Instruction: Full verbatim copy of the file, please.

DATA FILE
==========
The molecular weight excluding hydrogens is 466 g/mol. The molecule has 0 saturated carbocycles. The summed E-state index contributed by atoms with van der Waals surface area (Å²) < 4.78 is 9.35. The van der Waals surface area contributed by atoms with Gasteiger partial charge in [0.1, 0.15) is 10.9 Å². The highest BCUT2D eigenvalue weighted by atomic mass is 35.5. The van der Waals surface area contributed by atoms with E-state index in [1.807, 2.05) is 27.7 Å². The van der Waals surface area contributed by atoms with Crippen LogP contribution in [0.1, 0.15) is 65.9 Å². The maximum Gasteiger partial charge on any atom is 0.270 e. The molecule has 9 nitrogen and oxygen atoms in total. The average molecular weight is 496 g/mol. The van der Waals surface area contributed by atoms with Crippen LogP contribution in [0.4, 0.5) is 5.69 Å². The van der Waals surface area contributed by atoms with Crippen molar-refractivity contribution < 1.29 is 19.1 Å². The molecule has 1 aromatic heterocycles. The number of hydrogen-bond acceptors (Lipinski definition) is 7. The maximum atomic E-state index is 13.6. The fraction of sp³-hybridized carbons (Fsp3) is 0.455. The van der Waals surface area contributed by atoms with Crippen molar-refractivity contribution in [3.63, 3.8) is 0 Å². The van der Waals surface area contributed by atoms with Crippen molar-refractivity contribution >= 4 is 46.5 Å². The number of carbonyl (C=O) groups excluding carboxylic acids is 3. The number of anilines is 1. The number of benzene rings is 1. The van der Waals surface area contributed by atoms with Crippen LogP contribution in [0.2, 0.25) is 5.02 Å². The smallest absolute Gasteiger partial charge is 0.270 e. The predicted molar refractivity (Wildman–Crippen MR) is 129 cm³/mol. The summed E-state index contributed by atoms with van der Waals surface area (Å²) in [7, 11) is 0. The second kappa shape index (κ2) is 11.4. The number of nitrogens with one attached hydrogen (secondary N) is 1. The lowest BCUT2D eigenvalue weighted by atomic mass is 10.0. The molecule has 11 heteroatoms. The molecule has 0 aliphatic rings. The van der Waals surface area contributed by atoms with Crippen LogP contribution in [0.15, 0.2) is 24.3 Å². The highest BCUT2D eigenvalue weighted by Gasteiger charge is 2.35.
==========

The molecular weight excluding hydrogens is 466 g/mol. The molecule has 0 saturated carbocycles. The summed E-state index contributed by atoms with van der Waals surface area (Å²) < 4.78 is 9.35. The van der Waals surface area contributed by atoms with Gasteiger partial charge in [0.1, 0.15) is 10.9 Å². The highest BCUT2D eigenvalue weighted by atomic mass is 35.5. The van der Waals surface area contributed by atoms with E-state index in [1.807, 2.05) is 27.7 Å². The van der Waals surface area contributed by atoms with Crippen LogP contribution in [0.1, 0.15) is 65.9 Å². The maximum Gasteiger partial charge on any atom is 0.270 e. The molecule has 9 nitrogen and oxygen atoms in total. The average molecular weight is 496 g/mol. The van der Waals surface area contributed by atoms with Crippen LogP contribution in [0.4, 0.5) is 5.69 Å². The van der Waals surface area contributed by atoms with Crippen molar-refractivity contribution < 1.29 is 19.1 Å². The molecule has 1 aromatic heterocycles. The number of hydrogen-bond acceptors (Lipinski definition) is 7. The maximum atomic E-state index is 13.6. The fraction of sp³-hybridized carbons (Fsp3) is 0.455. The van der Waals surface area contributed by atoms with Crippen molar-refractivity contribution in [3.63, 3.8) is 0 Å². The van der Waals surface area contributed by atoms with Crippen molar-refractivity contribution >= 4 is 46.5 Å². The number of carbonyl (C=O) groups excluding carboxylic acids is 3. The number of anilines is 1. The number of benzene rings is 1. The van der Waals surface area contributed by atoms with Crippen LogP contribution in [0.2, 0.25) is 5.02 Å². The smallest absolute Gasteiger partial charge is 0.270 e. The predicted molar refractivity (Wildman–Crippen MR) is 129 cm³/mol. The summed E-state index contributed by atoms with van der Waals surface area (Å²) in [7, 11) is 0. The second kappa shape index (κ2) is 11.4. The number of nitrogens with one attached hydrogen (secondary N) is 1. The lowest BCUT2D eigenvalue weighted by atomic mass is 10.0. The molecule has 11 heteroatoms. The molecule has 0 aliphatic rings. The van der Waals surface area contributed by atoms with Crippen LogP contribution in [0.15, 0.2) is 24.3 Å². The highest BCUT2D eigenvalue weighted by Gasteiger charge is 2.35.